Most Democrats support keeping monthly checks for parents, but Senate centrists could scale back its generosity.
One Democrat said he wanted fewer households with six-figure incomes getting the stimulus benefit.
The one-year cash payments for families are set to start next month, but it’s unclear whether they’ll be permanent.
A strong majority of Democrats in the House and Senate back making permanent a one-year cash benefit from President Joe Biden’s $1.9 trillion stimulus: up to $300 monthly checks to the vast majority of American families.
The $1.9 trillion coronavirus relief package passed in March increased the child tax credit’s amount to $3,600 per child age 5 and under, and $3,000 for every kid between 6 and 17. Individuals earning below $75,000 and couples making under $150,000 qualify for the full check.
The roster of supporters in the Senate includes Minority Leader Chuck Schumer of New York and influential committee chairs like Sherrod Brown of Ohio and Bernie Sanders of Vermont.
Schumer described it as “one of the most important things we can do.” Yet the policy is likely to collide into headwinds in an evenly divided Senate where Schumer’s party holds a delicate majority. It could prompt an intraparty clash on the cash benefit’s generosity at a moment they must stay united to make it permanent.
As bipartisan talks crawl into their second month, Democrats are preparing to approve Biden’s infrastructure package without any Republicans, using the fast-track reconciliation process that only requires 51 votes.
Only 41 Senate Democrats signed onto a letter in late March urging Biden to transform the benefit into a permanent allowance, which didn’t include the prominent centrists Joe Manchin of West Virginia and Kyrsten Sinema of Arizona. Biden’s two-part economic plans contained an extension of the revamped child tax credit until 2025 – and there are major hurdles to making it permanent.
“I do think sticker price is the main challenge,” Seth Hanlon, a tax expert at the liberal-leaning Center for American Progress, told Insider. “On the monthly payments, there are things to be worked out there. I think those are doable.”
The one-year expansion in Biden’s stimulus carried a price tag of $110 billion, according to the Joint Committee on Taxation. Making it permanent could enlarge its cost to over $1 trillion.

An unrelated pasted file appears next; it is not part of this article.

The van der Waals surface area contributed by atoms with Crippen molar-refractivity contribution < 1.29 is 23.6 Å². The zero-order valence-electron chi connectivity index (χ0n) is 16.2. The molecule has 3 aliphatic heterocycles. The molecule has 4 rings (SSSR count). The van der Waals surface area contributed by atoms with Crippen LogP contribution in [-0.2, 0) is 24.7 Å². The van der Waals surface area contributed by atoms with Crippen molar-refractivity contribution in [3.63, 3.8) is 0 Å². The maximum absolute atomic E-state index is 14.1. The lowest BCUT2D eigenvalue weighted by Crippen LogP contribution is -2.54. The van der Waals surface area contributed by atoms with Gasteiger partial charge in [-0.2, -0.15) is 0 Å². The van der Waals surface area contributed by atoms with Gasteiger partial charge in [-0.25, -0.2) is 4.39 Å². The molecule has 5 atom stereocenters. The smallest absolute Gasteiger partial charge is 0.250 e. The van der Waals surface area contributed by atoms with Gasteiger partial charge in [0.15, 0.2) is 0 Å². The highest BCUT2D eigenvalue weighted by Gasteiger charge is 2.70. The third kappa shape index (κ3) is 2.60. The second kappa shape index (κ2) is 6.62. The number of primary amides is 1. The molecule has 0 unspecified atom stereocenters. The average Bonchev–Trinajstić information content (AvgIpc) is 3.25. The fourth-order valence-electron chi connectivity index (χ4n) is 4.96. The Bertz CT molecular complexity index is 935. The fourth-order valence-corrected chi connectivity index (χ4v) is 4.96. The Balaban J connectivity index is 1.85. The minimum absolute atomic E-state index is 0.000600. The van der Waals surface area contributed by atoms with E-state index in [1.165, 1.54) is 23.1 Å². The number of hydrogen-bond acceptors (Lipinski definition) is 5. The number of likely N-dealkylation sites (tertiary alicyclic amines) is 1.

‘Not a prudent use of taxpayers’ money’
A number of centrist Democrats flexed their political muscle in March, successfully pushing Biden to cut the amount of higher-income people eligible for a $1,400 stimulus check in the coronavirus relief law. In a 50-50 Senate, every Democratic senator carries enormous influence in being able to force changes or derail legislation.
It’s possible that moderate Democrats could throw their weight around once again if they try to pass Biden’s economic plans using reconciliation, which allows them to avoid the 60-vote threshold known as the filibuster. Some are already raising early concerns about the structure and scale of a permanent benefit going forward.
“It doesn’t phase out fast enough,” Sen. Angus King, an independent from Maine who caucuses with Democrats, said in an interview. “It strikes me that a credit for somebody making three or four hundred thousand dollars – to me, it’s not a prudent use of the taxpayers’ money.”
King said he was undecided on the measure and also cited the cost. He added he was being briefed on the issue this week.
Others echoed the Maine senator. Sen. Tom Carper of Delaware said he still hadn’t made up his mind. “I was a big supporter of enlarging it and extending it,” he told Insider, referring to bulking up the credit. “I thought it was the right thing to do as part of a package in a pandemic and I’m open to it, but I’ve not come to any conclusions.”
Sen. Jeanne Shaheen of New Hampshire told Insider she was cautiously supportive, but conditioned it on certain factors. “It depends on the income level of the household, how it’s distributed to them, a whole range of things,” Shaheen said, adding she wanted more information about the impact of monthly government payments.
Sen. Jon Tester of Montana told Insider that permanently expanding the benefit “has merit.” A spokesperson for his office later said: “Senator Tester supports making it permanent but thinks there has to be a discussion about the best way to do that.”
‘We’re working all the time’
Top Democrats say they are doubling down in their efforts to win over their reluctant colleagues. Sen. Sherrod Brown, a chief backer, told Insider that “we’re working all the time.”
“Just because someone doesn’t sign a letter doesn’t mean they aren’t supportive,” he said, referring to the one sent to Biden in March. “The reluctance is all about cost. There is nothing but support for this among my colleagues about the child tax credit.”
Other Democrats could still get onboard. A spokesperson for Sen. Maggie Hassan of New Hampshire on Wednesday said the senator does want to permanently beef up the child tax credit. (Hassan did not sign onto the March letter.)
However, it remains unclear on which side Manchin will fall. His office declined to comment. Sinema’s office did not respond to Insider’s request for comment.
Sen. Michael Bennet, another architect of the original bill underpinning the child benefit, said he had spoken to Manchin about the measure but didn’t offer specifics beyond that. He stressed the distribution of the cash payments this year could increase support for the measure.
“It’s going to be an amazing moment in modern America where people actually see themselves and their families benefiting dramatically from something that we’ve done in Washington DC,” Bennet said in an interview. “It’s going to make a huge difference to people.”
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